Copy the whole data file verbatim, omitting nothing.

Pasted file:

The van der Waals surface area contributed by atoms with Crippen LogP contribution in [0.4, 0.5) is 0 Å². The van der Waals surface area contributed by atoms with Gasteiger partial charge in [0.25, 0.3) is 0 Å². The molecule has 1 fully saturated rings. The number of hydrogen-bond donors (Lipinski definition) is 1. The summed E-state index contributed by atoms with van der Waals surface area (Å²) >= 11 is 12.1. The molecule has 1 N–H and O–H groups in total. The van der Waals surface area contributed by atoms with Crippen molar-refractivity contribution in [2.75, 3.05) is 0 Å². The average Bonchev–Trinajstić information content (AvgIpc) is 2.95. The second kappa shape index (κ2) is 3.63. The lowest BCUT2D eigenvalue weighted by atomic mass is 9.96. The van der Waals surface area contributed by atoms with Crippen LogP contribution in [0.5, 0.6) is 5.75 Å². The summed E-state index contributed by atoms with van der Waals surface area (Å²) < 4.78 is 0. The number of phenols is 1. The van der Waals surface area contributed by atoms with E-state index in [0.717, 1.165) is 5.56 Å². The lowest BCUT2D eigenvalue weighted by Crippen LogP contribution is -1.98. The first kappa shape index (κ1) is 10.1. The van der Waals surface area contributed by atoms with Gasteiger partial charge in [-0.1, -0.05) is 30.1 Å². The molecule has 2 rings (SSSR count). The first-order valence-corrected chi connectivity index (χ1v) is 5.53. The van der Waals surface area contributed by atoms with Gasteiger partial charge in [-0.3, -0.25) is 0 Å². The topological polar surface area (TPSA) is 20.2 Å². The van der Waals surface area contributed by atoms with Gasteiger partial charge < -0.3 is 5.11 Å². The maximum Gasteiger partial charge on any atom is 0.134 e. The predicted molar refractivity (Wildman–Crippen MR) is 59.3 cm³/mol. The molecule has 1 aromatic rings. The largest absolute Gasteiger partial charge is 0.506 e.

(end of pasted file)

The van der Waals surface area contributed by atoms with Crippen LogP contribution in [0.4, 0.5) is 0 Å². The van der Waals surface area contributed by atoms with Gasteiger partial charge in [0.25, 0.3) is 0 Å². The molecule has 1 fully saturated rings. The number of hydrogen-bond donors (Lipinski definition) is 1. The summed E-state index contributed by atoms with van der Waals surface area (Å²) >= 11 is 12.1. The molecule has 1 N–H and O–H groups in total. The van der Waals surface area contributed by atoms with Crippen molar-refractivity contribution in [2.75, 3.05) is 0 Å². The average Bonchev–Trinajstić information content (AvgIpc) is 2.95. The second kappa shape index (κ2) is 3.63. The lowest BCUT2D eigenvalue weighted by atomic mass is 9.96. The van der Waals surface area contributed by atoms with Crippen LogP contribution in [0.5, 0.6) is 5.75 Å². The summed E-state index contributed by atoms with van der Waals surface area (Å²) < 4.78 is 0. The number of phenols is 1. The van der Waals surface area contributed by atoms with E-state index in [0.717, 1.165) is 5.56 Å². The lowest BCUT2D eigenvalue weighted by Crippen LogP contribution is -1.98. The first kappa shape index (κ1) is 10.1. The van der Waals surface area contributed by atoms with Gasteiger partial charge in [-0.1, -0.05) is 30.1 Å². The molecule has 2 rings (SSSR count). The first-order valence-corrected chi connectivity index (χ1v) is 5.53. The van der Waals surface area contributed by atoms with Gasteiger partial charge in [-0.3, -0.25) is 0 Å². The topological polar surface area (TPSA) is 20.2 Å². The van der Waals surface area contributed by atoms with Gasteiger partial charge < -0.3 is 5.11 Å². The maximum Gasteiger partial charge on any atom is 0.134 e. The predicted molar refractivity (Wildman–Crippen MR) is 59.3 cm³/mol. The molecule has 1 aromatic rings. The largest absolute Gasteiger partial charge is 0.506 e.